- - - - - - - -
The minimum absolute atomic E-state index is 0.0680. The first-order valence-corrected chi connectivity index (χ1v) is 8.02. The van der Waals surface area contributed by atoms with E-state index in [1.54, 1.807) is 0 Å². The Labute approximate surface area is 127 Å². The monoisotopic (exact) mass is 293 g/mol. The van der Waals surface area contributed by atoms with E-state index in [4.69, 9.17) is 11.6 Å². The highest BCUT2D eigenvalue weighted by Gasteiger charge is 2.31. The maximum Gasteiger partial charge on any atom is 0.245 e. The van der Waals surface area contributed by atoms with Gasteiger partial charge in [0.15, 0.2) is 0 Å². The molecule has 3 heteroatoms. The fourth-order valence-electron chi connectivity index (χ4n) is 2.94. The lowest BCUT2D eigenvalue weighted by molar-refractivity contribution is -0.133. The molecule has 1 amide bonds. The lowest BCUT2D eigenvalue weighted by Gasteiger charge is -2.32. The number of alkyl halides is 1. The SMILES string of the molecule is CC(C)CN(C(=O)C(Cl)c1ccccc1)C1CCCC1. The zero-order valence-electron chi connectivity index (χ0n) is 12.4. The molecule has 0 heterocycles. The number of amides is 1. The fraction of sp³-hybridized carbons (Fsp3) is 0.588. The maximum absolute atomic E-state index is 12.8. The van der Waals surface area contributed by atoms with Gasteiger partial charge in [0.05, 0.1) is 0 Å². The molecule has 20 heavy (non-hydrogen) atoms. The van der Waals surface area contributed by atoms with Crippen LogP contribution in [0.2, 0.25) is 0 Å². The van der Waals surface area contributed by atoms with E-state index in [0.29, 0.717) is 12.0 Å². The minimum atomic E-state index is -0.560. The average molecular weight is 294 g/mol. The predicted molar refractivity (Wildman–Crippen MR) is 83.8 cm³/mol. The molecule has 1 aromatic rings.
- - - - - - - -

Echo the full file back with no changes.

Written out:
The minimum absolute atomic E-state index is 0.0680. The first-order valence-corrected chi connectivity index (χ1v) is 8.02. The van der Waals surface area contributed by atoms with E-state index in [1.54, 1.807) is 0 Å². The Labute approximate surface area is 127 Å². The monoisotopic (exact) mass is 293 g/mol. The van der Waals surface area contributed by atoms with E-state index in [4.69, 9.17) is 11.6 Å². The highest BCUT2D eigenvalue weighted by Gasteiger charge is 2.31. The maximum Gasteiger partial charge on any atom is 0.245 e. The van der Waals surface area contributed by atoms with Gasteiger partial charge in [0.15, 0.2) is 0 Å². The molecule has 3 heteroatoms. The fourth-order valence-electron chi connectivity index (χ4n) is 2.94. The lowest BCUT2D eigenvalue weighted by molar-refractivity contribution is -0.133. The molecule has 1 amide bonds. The lowest BCUT2D eigenvalue weighted by Gasteiger charge is -2.32. The number of alkyl halides is 1. The SMILES string of the molecule is CC(C)CN(C(=O)C(Cl)c1ccccc1)C1CCCC1. The zero-order valence-electron chi connectivity index (χ0n) is 12.4. The molecule has 0 heterocycles. The number of amides is 1. The fraction of sp³-hybridized carbons (Fsp3) is 0.588. The maximum absolute atomic E-state index is 12.8. The van der Waals surface area contributed by atoms with Gasteiger partial charge in [0.05, 0.1) is 0 Å². The molecule has 20 heavy (non-hydrogen) atoms. The van der Waals surface area contributed by atoms with Crippen LogP contribution in [0.2, 0.25) is 0 Å². The van der Waals surface area contributed by atoms with E-state index in [0.29, 0.717) is 12.0 Å². The minimum atomic E-state index is -0.560. The average molecular weight is 294 g/mol. The predicted molar refractivity (Wildman–Crippen MR) is 83.8 cm³/mol. The molecule has 1 aromatic rings.